PPD engineering departments organize for the future

Peter Wilson

Peter Wilson, PPD Associate Head for Engineering and Support, wrote this column.

This month our division rolled out a new organization chart, completing changes to the engineering side of the division that we had started in early 2011. The realignment of groups and departments will help PPD to meet the demands and challenges of the Fermilab experimental program in the coming decade.

Our engineering departments support experiments from start to finish. They work closely with scientists from PPD, other Fermilab divisions and institutions around the world to research and develop detector technologies, design and construct detectors and detector upgrades, and operate and maintain experiments.

Fermilab’s diverse experimental program requires us to master a tremendous range of technologies. For example, our engineering departments are designing and building the NOvA and MicroBooNE detectors. Members of our technical staff helped the Dark Energy Survey collaboration build and now install one of the world’s largest digital cameras on a telescope in Chile. Other people in our division are developing upgrades to the giant CMS and ATLAS collider detectors at CERN. Another group of people works on liquid-argon technology and has helped demonstrate the scalability of the technology, which has become the technology of choice for the proposed LBNE experiment.

While the number of PPD engineering departments remains the same as in January 2011, the reorganization broke up two departments and created two new ones, with adjustments to the two remaining departments. We now have the following engineering departments in our division:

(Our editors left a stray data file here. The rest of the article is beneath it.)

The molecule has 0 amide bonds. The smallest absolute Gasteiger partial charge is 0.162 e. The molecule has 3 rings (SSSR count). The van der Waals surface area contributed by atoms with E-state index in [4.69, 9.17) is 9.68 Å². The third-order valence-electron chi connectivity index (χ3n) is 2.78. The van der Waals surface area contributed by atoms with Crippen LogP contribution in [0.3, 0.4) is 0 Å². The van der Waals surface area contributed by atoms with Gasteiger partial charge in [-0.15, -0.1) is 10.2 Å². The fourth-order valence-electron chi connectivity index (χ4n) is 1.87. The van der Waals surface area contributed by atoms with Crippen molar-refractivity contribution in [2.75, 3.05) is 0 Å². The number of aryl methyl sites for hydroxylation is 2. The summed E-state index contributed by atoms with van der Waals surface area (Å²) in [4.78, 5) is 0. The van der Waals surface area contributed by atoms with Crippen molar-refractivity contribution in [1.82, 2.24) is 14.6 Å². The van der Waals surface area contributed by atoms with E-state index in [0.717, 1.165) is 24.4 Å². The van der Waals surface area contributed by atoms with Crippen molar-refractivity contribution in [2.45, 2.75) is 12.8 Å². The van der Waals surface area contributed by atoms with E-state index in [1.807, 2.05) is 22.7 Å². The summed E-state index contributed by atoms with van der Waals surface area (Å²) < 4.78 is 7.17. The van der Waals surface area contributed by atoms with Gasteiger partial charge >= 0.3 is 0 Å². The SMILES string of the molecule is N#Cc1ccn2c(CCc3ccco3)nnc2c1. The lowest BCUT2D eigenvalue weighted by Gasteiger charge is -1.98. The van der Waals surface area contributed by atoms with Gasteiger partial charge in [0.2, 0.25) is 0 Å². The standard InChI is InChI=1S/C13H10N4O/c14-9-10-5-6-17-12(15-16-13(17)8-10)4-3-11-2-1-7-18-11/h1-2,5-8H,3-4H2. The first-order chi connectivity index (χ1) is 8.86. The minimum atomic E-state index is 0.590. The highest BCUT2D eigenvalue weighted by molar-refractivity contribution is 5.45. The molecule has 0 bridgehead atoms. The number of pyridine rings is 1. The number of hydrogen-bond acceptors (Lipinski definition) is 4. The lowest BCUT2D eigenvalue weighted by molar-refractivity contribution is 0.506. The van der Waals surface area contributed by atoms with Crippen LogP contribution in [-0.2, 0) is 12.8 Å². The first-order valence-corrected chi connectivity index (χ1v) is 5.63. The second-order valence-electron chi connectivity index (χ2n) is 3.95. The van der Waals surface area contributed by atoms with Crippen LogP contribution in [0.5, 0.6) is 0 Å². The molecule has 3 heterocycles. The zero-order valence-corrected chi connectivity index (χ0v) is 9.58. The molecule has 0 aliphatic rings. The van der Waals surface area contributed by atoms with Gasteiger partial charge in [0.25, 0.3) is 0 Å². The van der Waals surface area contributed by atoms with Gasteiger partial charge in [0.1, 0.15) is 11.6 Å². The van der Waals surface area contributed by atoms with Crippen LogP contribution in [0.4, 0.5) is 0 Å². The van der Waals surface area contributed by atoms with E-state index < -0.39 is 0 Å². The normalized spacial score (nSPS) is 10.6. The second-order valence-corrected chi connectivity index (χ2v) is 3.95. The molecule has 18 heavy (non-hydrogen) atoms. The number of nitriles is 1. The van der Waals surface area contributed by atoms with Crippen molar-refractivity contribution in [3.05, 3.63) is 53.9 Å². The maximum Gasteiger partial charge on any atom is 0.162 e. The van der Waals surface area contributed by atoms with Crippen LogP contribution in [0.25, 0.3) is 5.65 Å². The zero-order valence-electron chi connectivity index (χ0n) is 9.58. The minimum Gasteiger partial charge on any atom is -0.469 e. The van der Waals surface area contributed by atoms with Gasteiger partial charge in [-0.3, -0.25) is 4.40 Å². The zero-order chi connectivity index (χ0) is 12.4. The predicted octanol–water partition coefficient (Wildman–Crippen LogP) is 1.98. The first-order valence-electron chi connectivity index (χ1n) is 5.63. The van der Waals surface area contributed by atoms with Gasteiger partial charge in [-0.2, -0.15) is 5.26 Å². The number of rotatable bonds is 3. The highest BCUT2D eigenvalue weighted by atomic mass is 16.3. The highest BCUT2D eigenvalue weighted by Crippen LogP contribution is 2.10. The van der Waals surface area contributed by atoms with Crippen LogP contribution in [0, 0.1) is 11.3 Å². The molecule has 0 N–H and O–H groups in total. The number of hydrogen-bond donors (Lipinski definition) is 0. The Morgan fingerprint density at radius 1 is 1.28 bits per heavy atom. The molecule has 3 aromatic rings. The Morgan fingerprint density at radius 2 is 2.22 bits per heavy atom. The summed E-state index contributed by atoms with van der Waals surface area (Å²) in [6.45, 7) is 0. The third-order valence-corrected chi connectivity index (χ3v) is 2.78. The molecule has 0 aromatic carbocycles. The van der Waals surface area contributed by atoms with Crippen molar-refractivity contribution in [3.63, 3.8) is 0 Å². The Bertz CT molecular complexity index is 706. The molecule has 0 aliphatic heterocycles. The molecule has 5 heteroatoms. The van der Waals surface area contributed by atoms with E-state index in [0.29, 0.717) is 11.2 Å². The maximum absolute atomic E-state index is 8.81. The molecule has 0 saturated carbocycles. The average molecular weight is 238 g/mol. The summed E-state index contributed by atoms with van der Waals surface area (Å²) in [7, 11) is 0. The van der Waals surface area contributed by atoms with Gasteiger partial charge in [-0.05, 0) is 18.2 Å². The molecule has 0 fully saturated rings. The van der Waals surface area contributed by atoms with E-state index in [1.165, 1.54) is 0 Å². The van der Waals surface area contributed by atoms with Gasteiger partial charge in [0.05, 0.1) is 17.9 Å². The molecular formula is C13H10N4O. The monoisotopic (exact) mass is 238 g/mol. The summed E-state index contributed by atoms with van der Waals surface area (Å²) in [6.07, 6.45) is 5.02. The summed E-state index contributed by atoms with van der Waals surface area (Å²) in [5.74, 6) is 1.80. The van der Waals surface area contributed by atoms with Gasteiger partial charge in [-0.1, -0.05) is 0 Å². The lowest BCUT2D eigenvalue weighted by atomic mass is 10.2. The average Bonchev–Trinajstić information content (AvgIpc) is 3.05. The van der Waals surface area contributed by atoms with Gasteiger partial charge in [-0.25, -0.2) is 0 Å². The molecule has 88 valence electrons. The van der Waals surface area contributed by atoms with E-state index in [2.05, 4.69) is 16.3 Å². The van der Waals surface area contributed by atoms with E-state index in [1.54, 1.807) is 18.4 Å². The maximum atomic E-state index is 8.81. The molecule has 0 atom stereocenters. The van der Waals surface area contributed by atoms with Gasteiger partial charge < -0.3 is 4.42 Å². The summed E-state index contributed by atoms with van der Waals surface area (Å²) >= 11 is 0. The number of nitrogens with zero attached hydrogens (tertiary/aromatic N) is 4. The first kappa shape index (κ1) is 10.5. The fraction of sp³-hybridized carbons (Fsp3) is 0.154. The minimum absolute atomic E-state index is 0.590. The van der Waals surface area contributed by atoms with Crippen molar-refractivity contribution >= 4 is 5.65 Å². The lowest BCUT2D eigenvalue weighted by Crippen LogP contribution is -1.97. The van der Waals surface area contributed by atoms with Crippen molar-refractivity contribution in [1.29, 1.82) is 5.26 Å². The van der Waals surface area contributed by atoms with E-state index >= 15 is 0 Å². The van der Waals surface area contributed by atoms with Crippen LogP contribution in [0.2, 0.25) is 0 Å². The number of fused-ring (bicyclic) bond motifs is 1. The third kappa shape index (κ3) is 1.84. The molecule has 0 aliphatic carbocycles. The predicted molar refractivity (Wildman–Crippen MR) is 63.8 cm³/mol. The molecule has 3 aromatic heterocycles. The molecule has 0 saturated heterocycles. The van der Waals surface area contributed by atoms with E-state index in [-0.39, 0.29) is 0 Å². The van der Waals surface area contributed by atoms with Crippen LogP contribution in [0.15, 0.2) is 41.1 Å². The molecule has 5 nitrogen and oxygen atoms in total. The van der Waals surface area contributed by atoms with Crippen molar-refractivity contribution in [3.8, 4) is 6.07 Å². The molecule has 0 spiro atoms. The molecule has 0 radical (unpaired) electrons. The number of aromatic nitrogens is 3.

• Detector Development and Operations Department (DDOD), led by Rick Ford: DDOD has wide-ranging expertise of particle detectors, including R&D on new detector technologies, assembly and installation of detectors and support of operating experiments. The new department comprises the technician groups of the former Mechanical Department and most groups of the former Technical Centers Department.
  • Electrical Engineering Dept (EED), led by acting head Marcus Larwill: This department, which earlier this month lost its leader, Bob DeMaat, has great expertise in the design of custom integrated circuits, analog and digital electronics for detector readout and electronics infrastructure.
  • Mechanical Engineering Dept (MED), led by Kurt Krempetz: This department focuses on mechanical design of experiments, including detector components, mechanical structures, cooling systems, cryogenics and controls. It comprises the engineering and design groups of the former Mechanical Department.
  • Alignment and Metrology Department (AMD), led by Horst Friedsam: This department is based on the Alignment and Metrology Group of the former Technical Centers Department. It has retained the expertise and responsibilities of the old group, providing alignment services to the whole laboratory.

Our engineering departments will continue to collaborate on large projects and often provide teams that involve members from two or three departments. If you have any questions, please let me know.